Under these circumstances, reduction of electric power consumption as measured in kW-hours will be necessary to mitigate global climate change. Average monthly electricity consumption by a Japanese household increased from 118.8 kW-hours in fiscal 1970, 185.0 kW-hours in fiscal 1980, 252.4 kW-hours in fiscal 1990 and 291.2 kW-hours in fiscal 1995. After hitting a peak of 303.1 kW-hours in fiscal 2000, it declined to 283.6 kW-hours in fiscal 2009.

After 1995, the figure leveled off then began a gradual downtrend, probably because most households had already purchased air conditioners and other home electric appliances by 1995 and the spread of products using less electricity served to curtail the growth of power consumption.

If policies that provide effective incentives are implemented, and if the public becomes more aware of the importance of saving power, it would be possible to sustain the recent downtrend in electricity consumption.

In Germany, which aims to eliminate all nuclear power stations by 2022, the feed-in tariff system, first introduced in 1990 and later revised twice, proved to be very effective. Electricity generated by renewable energy sources is expected to produce more than 20 percent of the country’s electricity in 2012. In view of the fact that as recently as in 2008, Germany depended on nuclear power for 24 percent of its electricity supply, it seems quite feasible for the country to achieve the target of eliminating all nuclear stations and replacing them with renewable energy sources within the next decade.

On March 8, Tepco announced a plan to raise its electricity charges, saying that its fuel costs in fiscal 2012 will escalate by as much as ¥686.5 billion because none of its nuclear reactors will be operating and the share of thermal power generation will go up from 60 percent to 79 percent of its total power supply. It said that the rising fuel bills will increase the fuel cost per kW-hour of electricity by ¥3.22 but that ¥0.71 of this sum will be offset by management rationalization, such as reducing labor and other costs and disposing of its financial and fixed assets. Thus consumers will be asked to shoulder the net cost increase of ¥2.51 per kW-hour of electricity.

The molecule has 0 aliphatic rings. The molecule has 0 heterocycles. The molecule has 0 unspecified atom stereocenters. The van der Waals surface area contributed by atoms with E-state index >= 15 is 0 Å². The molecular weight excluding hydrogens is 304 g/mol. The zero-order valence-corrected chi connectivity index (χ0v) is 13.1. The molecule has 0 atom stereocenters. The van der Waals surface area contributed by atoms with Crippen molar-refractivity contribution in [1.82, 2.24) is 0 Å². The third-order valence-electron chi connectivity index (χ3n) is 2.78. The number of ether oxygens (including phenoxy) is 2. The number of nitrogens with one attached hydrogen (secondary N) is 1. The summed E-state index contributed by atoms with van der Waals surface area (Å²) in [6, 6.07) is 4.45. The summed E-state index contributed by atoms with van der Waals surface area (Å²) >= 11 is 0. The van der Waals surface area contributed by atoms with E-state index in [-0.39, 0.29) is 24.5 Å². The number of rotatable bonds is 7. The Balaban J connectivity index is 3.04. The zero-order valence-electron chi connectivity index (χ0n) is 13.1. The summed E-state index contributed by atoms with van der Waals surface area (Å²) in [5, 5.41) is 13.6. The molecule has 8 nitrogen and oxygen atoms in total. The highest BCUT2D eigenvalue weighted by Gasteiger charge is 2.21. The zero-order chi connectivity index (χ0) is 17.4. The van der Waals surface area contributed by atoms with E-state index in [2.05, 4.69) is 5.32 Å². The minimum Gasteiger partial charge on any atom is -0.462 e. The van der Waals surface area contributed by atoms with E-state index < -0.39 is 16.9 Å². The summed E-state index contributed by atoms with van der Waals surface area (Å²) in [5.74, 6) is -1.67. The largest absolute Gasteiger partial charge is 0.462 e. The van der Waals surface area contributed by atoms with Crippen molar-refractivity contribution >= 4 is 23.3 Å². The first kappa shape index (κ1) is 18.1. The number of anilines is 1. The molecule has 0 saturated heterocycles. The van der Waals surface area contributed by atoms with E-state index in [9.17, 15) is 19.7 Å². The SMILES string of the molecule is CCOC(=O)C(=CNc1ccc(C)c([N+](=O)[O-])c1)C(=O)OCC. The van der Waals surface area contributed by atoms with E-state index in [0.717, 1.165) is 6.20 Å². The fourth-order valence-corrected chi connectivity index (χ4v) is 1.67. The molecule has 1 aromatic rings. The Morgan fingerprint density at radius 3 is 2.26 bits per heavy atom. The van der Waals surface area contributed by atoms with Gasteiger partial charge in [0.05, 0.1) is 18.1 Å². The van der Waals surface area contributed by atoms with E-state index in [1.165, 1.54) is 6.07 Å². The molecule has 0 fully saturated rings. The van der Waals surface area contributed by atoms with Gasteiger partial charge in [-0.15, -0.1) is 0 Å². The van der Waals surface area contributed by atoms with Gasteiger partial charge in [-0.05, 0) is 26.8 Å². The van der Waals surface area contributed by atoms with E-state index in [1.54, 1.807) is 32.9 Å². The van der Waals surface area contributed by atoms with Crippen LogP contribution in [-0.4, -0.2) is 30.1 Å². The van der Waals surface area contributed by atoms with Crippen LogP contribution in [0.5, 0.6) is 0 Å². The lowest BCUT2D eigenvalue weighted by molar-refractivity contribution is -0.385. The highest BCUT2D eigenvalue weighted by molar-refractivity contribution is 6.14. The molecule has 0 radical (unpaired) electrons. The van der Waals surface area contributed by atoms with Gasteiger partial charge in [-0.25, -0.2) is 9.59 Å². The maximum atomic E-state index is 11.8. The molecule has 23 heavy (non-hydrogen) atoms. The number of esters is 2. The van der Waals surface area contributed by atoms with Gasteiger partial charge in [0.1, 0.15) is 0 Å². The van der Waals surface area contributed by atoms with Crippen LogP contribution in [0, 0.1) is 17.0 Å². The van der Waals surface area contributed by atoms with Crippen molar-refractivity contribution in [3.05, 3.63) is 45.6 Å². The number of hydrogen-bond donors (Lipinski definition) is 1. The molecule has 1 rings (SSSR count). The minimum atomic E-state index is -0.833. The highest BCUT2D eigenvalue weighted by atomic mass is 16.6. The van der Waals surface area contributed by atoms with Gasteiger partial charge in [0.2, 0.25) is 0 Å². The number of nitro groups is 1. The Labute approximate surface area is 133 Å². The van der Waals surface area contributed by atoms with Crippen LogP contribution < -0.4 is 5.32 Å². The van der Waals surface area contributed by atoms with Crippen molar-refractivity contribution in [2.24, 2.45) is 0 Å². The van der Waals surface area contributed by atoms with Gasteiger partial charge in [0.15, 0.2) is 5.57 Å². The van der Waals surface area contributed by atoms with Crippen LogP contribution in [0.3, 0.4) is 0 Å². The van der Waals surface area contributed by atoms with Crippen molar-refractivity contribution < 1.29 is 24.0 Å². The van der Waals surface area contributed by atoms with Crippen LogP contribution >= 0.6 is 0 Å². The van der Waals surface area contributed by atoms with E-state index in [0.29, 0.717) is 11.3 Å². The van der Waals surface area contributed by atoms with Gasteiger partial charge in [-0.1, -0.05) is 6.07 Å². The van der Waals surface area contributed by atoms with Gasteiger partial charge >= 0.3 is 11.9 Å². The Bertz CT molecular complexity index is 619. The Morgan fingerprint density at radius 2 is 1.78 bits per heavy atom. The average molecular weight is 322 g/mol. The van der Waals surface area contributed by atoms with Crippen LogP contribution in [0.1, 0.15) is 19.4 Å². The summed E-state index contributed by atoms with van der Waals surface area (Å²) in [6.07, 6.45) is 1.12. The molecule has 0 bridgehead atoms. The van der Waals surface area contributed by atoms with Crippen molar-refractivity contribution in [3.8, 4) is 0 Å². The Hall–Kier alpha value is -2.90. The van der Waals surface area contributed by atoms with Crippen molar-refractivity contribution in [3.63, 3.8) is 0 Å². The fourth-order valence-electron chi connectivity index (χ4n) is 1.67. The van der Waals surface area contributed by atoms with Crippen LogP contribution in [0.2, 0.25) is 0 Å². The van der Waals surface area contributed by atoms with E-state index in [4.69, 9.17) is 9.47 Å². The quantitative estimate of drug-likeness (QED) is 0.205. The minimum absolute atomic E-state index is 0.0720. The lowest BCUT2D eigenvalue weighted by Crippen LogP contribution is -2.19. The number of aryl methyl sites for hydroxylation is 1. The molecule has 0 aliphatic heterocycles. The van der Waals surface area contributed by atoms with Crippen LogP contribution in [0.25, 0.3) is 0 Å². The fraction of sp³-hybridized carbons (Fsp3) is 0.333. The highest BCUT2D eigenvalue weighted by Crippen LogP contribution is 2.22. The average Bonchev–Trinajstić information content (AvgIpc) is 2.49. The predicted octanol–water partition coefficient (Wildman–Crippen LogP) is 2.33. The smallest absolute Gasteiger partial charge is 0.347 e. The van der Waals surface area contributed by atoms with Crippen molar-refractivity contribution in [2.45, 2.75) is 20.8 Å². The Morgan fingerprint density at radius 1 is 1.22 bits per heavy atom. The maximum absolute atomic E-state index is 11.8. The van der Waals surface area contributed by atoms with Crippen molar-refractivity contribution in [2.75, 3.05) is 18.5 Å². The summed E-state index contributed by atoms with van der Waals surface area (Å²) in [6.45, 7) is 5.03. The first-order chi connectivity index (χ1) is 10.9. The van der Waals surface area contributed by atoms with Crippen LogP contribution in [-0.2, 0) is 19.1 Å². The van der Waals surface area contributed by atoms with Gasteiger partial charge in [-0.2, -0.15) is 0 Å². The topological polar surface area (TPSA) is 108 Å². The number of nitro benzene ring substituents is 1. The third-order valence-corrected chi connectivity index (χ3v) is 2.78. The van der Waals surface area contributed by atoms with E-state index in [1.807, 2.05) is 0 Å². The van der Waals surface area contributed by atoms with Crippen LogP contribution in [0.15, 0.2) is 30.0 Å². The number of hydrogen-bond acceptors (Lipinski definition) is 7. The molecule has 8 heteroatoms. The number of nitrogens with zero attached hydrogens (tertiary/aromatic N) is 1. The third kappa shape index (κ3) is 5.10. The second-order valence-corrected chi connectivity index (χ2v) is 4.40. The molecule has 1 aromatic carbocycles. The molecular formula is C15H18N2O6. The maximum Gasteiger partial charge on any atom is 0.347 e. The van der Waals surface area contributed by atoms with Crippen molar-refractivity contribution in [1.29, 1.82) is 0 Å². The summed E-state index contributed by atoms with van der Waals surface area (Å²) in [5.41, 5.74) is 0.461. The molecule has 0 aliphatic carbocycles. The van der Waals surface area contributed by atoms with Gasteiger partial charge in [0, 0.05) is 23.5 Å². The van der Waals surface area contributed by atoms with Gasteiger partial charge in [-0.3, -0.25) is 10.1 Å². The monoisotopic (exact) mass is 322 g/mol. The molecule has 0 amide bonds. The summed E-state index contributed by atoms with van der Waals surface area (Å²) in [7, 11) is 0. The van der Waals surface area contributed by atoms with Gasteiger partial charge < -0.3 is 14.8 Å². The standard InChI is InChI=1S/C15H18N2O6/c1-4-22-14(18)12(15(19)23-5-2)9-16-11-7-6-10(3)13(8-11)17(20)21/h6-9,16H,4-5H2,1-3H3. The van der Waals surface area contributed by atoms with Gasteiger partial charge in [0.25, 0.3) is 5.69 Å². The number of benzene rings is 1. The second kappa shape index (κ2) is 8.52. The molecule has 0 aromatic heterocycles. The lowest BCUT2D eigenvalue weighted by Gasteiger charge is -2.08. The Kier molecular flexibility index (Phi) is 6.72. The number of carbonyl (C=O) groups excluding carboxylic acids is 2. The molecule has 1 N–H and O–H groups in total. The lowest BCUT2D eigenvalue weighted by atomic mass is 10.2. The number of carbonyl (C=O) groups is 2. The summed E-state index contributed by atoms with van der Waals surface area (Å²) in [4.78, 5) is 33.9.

I believe that Tepco’s rate hikes, following the crisis at its Fukushima No. 1 nuclear power plant, are reasonable. In principle, those who benefit from services should pay the costs of the services. After all, businesses and families in the areas served by Tepco have for many years enjoyed an abundant supply of cheap electricity to the disadvantage of communities outside Tepco’s service areas.

Communities that have been forced to bear risks of hosting nuclear power plants have, in return, received government grants-in-aid under the three laws governing the development of locations for new electric power plants.

I believe it’s only logical that cost increases caused by the Fukushima nuclear accident be borne by electricity users. And I don’t think I am alone in thinking that users of Tepco-supplied power should also bear some of the costs of compensating families who were forced to leave communities close to the ill-fated plant as well as costs related to the eventual decommissioning of the Fukushima nuclear power plant.

Takamitsu Sawa is president of Shiga University, Japan.